Scientists Say: Cortical homunculus
Your body parts are mapped on to your brain
Cortical homunculus (noun, “CORE-tick-uhl ho-MUN-cuh-luhs”)
The cortical homunculus is an illustration that represents how the brain senses and controls different parts of body. There is one of these maps for our movements. There’s another for our sense of touch. In the cortical homunculus, the size of a body part in the picture corresponds to the amount of the brain devoted to it. So the lips — which are very sensitive to touch and have a lot of space set aside for them in the brain — are drawn very large. The torso is not very sensitive, so it is drawn very small.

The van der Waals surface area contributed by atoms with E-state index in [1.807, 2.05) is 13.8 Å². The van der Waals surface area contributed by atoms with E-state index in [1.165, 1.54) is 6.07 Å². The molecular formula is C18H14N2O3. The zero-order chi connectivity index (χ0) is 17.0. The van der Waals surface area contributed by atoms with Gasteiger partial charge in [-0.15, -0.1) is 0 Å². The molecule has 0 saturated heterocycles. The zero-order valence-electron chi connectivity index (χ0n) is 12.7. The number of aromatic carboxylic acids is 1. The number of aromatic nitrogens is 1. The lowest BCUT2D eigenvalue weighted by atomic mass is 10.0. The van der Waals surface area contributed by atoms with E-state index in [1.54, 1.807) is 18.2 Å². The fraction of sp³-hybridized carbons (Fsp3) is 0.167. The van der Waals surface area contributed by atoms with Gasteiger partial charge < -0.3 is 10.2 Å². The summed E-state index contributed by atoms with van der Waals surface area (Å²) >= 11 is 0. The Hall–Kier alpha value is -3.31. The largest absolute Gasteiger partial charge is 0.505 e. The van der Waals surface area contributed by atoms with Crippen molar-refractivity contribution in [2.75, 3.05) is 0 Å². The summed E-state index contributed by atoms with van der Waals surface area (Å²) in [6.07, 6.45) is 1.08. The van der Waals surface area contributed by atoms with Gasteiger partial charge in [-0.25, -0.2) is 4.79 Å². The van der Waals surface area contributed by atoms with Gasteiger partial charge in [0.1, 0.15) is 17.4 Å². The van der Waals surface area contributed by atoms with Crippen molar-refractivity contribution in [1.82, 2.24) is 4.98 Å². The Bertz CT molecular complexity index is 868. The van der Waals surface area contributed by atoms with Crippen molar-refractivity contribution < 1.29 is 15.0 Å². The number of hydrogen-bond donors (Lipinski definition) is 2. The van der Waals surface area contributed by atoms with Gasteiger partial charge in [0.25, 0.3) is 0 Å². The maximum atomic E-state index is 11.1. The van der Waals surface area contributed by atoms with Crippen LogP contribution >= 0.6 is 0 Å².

In a sentence
With toothpicks and ruler, you and your friends can draw your own homunculus and watch as representations of your body parts grow and shrink.
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cortical (in neuroscience) Of or relating to the brain’s cortex.
cortical homunculus The visual picture of how much space each part of the body takes up in the a part of the brain known as the somatosensory cortex. It’s the area of the brain that first processes touch. It can be drawn as a series of body parts mapped onto a brain, or as a human figure with the size of each body part corresponding to its relative sensitivity.
homunculus (in science) A scale model of the human body that represents certain functions or characteristics.